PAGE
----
Thursday, December 03, 2009

IFF ’09: Adam Resurrected

It was a case of bad timing. When Paul Schrader’s Adam Resurrected was released last year, it was one of a number of Holocaust related films jostling for critical and award attention. Unfortunately, Adam was largely lost in the shuffle, but it might have been the best of the field. Though not graphically violent, it contained powerfully disturbing images of human cruelty that gnawed on one’s consciousness well after the initial viewing. Now the Israel Film Festival’s upcoming screening of Adam Resurrected (trailer here) offers an opportunity to rediscover and reevaluate the film, as part of its tribute to Schrader, who will be awarded the 2009 IFF Achievement in Cinema Award on opening night.

Adam Stein is a troubled soul who has problems with authority. He is made of similar stuff as Yossarian from Catch-22 and McMurphy from One Flew Over the Cuckoo’s Nest. He is also a Holocaust survivor, whose survival came at a tremendous emotional cost. Haunted by his experiences, Stein is a reluctant patient in the Seizling Institute, a fictional mental sanitarium in Israel specializing in the treatment of Holocaust survivors.

Before the war, Stein was an entertainer, whose act blended elements of Victor Borge with Cirque de Soleil—perfect for Weimar Germany, but not so well received under National Socialism. Though not particularly religious, it was only a matter of time before he was deported to a concentration camp. Upon his arrival, he is recognized by a former audience member, the camp commandant, who spares Stein’s life for his own twisted enjoyment, forcing him to live as his pet dog.

In a narrow sense, Resurrected is a completely bloodless film that shows none of the actual killing in the camps. However, Stein’s dehumanizing scenes with the twisted Commandant Klein are profoundly troubling, depicting man’s inhumanity to his fellow man with visceral immediacy. As wild and ruckus as Stein might act years later, his problematic behavior bears no comparison with what was done to him. Though clearly provocative, there is no doubt about the film’s moral center (unlike the often baffling The Reader).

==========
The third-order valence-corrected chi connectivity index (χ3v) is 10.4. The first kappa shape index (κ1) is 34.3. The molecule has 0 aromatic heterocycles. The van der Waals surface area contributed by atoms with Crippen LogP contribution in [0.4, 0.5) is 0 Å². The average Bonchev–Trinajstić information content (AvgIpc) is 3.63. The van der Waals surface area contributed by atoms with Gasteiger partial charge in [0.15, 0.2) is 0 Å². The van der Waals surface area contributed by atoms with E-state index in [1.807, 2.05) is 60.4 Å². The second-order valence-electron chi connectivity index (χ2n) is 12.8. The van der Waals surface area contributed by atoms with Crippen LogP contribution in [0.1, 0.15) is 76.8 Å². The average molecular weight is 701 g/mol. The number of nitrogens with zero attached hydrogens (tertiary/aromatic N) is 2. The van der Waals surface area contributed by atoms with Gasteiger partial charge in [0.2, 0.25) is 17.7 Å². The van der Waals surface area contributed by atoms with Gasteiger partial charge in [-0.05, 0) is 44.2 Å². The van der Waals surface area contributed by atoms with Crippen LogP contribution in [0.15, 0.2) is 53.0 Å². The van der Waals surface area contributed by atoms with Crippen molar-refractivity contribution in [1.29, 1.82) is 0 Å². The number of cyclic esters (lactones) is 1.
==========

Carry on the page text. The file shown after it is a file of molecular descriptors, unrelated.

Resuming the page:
Schrader’s direction is visually unsettling, often framing scenes from odd angles, but also sensitive enough to capture the tortured humanity of his characters. As Stein, Jeff Goldblum gives a very strong performance, dialing down his trademark manic delivery just enough to connect with the pathos of his character. Willem Dafoe is appropriately cold and severe as the evil Klein, while the venerable Derek Jacobi is a welcomed presence, exuding learned compassion as Dr. Nathan Gross, the director of Seizling (but he is not given much heavy lifting to do as an actor). Some of the richest work in Resurrected actually comes from supporting players, like Joachim Krol and Idan Alterman, who play fellow patients in Seizling that suffered similar losses but lack the consolation of Stein’s flamboyant rebellion.

It seems Schrader de-emphasized the black comedy of the film’s original source novel by Yoram Kaniuk. This was probably a wise decision. While Resurrected is often uncomfortable to watch, it is always for the right reasons. It is a challenging, stylistically distinct film that deserved a better theatrical reception than what it received almost exactly one year ago. It screens Sunday (12/6) and next Saturday (12/12) at the SVA Theater.